Lost in the ballyhoo surrounding Facebook's initial public offering (IPO) was the quiet first anniversary of the IPO of the first social media site to go public, LinkedIn. The company was initially listed on Nasdaq on May 17, 2011. Today it trades at slightly more than $100, or about $10 more than its IPO price.
Is that rise justified? If so, then what about the even more pronounced rise from LinkedIn's low-60s local nadir in January?
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LinkedIn boasts 161 million users, which means that at least some of you don't know what it is. At its essence, LinkedIn is a searchable database of resumes. Upload your work history and qualifications, find coworkers past and present and LinkedIn will determine how many degrees of separation you are from any other user (to a maximum of 3.) To put it more succinctly, LinkedIn is Facebook without the incriminating photos and inane comments. For employees, LinkedIn is a way to connect and perhaps recommend colleagues for future positions. For employers, LinkedIn is supposed to serve as a recruiting tool.
With a year of public trading in the record books, we now have enough data to give a critical assessment of LinkedIn stock as an investment; thanks to the company's required filings with the Securities And Exchange Commission (SEC), unencumbered by analyst commentary and hearsay. Looking at LinkedIn's statement of operations, its quarterly revenue more than doubled over the last three months of 2011, to a prorated annual level of almost three-quarters of a billion dollars. That's not stratospheric like Facebook, or even Groupon, but as potential investors we're more interested in the ability of LinkedIn to repeat and expand upon those results over time.
Did we mention that LinkedIn is free to join? So where does the revenue come from?
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The company employs three levels of paid membership, ranging from $20 to $100 monthly. Pay, and you have the privilege of sifting through up to 700 profiles when you search. Also, you can see who's been looking at your profile (as a collective gasp echoes among the non-paying members who weren't aware of that feature.)
Costly as the premium memberships might sound, they only account for one-fifth of LinkedIn's revenue. Most of the rest comes from want-ads, which each cost around $200 to place. The rest of the revenue comes from companies that purchase LinkedIn's "marketing solutions," a piece of corporate speak that translates as discreet display ads, social ads and analytics and research.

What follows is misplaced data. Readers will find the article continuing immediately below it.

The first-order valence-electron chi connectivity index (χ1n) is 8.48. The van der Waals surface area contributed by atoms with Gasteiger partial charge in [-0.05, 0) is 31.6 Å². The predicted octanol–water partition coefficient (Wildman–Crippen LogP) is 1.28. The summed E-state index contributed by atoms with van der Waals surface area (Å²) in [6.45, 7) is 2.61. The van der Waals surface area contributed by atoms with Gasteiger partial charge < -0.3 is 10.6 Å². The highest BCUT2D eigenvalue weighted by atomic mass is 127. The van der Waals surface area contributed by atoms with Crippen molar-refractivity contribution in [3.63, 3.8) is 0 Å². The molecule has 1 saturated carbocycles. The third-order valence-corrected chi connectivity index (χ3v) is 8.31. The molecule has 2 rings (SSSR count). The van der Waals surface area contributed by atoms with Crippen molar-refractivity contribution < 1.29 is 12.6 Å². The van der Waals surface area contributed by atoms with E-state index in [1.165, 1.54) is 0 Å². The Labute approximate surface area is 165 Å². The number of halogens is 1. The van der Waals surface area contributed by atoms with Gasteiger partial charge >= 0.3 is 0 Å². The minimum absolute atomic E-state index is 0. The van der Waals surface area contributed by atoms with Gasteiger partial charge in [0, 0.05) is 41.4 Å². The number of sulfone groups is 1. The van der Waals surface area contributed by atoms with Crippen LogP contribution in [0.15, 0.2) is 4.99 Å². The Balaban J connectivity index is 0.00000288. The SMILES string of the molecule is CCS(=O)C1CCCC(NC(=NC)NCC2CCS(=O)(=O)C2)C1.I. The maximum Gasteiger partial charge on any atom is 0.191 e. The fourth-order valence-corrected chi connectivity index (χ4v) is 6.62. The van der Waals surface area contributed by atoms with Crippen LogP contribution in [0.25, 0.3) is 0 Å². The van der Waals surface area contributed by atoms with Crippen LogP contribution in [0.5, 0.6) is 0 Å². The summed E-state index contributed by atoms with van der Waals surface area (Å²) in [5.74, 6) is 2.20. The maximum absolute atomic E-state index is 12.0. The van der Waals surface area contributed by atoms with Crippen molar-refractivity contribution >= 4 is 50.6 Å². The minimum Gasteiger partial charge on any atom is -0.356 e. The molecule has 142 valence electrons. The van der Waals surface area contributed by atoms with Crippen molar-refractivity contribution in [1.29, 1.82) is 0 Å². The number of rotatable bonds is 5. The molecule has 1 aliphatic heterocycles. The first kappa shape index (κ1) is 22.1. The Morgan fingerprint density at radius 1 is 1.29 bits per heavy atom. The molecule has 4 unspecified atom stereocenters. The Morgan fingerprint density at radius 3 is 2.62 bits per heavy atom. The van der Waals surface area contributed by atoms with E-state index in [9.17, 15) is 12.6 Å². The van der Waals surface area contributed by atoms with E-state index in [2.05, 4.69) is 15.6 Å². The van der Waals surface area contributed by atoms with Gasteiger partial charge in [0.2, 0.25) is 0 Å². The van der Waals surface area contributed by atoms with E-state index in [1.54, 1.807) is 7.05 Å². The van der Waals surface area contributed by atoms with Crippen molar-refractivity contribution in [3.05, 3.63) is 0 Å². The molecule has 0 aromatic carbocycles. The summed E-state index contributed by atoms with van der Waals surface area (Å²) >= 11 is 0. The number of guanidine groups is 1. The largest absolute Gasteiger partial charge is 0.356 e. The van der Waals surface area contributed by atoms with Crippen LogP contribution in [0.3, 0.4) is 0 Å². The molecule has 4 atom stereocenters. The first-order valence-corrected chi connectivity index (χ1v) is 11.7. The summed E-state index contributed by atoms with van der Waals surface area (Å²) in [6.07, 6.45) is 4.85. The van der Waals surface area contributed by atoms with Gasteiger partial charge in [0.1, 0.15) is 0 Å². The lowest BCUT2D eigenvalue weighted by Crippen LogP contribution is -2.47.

LinkedIn's net income over the first quarter of 2012 stood at a hair under $5 million, continuing the company's history of up-and-down profits. Annual net income had actually decreased in 2011, to just under $12 million from the previous year's $15.4 million. This is despite a consistent annual 10% increase in users.
Turning to LinkedIn's balance sheet, growth from the previous quarter was steady and relatively unspectacular. Current assets increased from $726 million to $782 million, total assets from $874 million to $951 million. In fact, almost every significant category on the statement of financial position increased in a similarly proportional manner. Liabilities moved from $249 million to $295 million, current liabilities from $227 million to $264 million, stockholders' equity from $625 million to $656 million (no surprise, given the concomitant rise in the stock price).
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Which takes us to the final leg in the trinity of financial statements, LinkedIn's cash flow statement. Among the three ways cash can flow into a company--via operations, investing and financing, it's the first of those that bodes strongest for a newly traded company's long-term potential; and net cash from operating activities is where LinkedIn shines most brightly. Contrasting the first quarter of 2012 with the first quarter of 2011, cash flow via operations increased from a formidable $27 million to $63 million.
To a skeptical investor--and you should always be skeptical, even of Apple and Wal-Mart--LinkedIn's numbers look good. The company certainly isn't losing money, and it's not making enough to raise panicked questions (see Enron, Tyco et al.); but does LinkedIn have the profile of a company with an $11 billion market capitalization?
True to its form, and to its corporate identity as the efficient and antiseptic alternative to fancier and flashier social media sites, LinkedIn has managed to position itself as a legitimate enterprise free of undue Wall Street attention. That being said, there's one staggering quotient that should draw the attention of the aforementioned skeptical investor.
LinkedIn's price-earnings ratio is in the unsustainable 650-750 range. The established stock that trades at 700 times earnings does not exist. It's a mathematical inevitability that either earnings have to rise, or price has to lower. Given that LinkedIn's earnings are progressing consistently, if modestly, that leaves us with a ratio that features a stable denominator and an awfully tentative numerator.
The Bottom Line
LinkedIn's first year as a publicly traded stock, and in particular its most recent quarter, serve as testament to the level-headed growth espoused by its management team. But as many a corporate executive knows, stock price is frequently out of the directors' hands.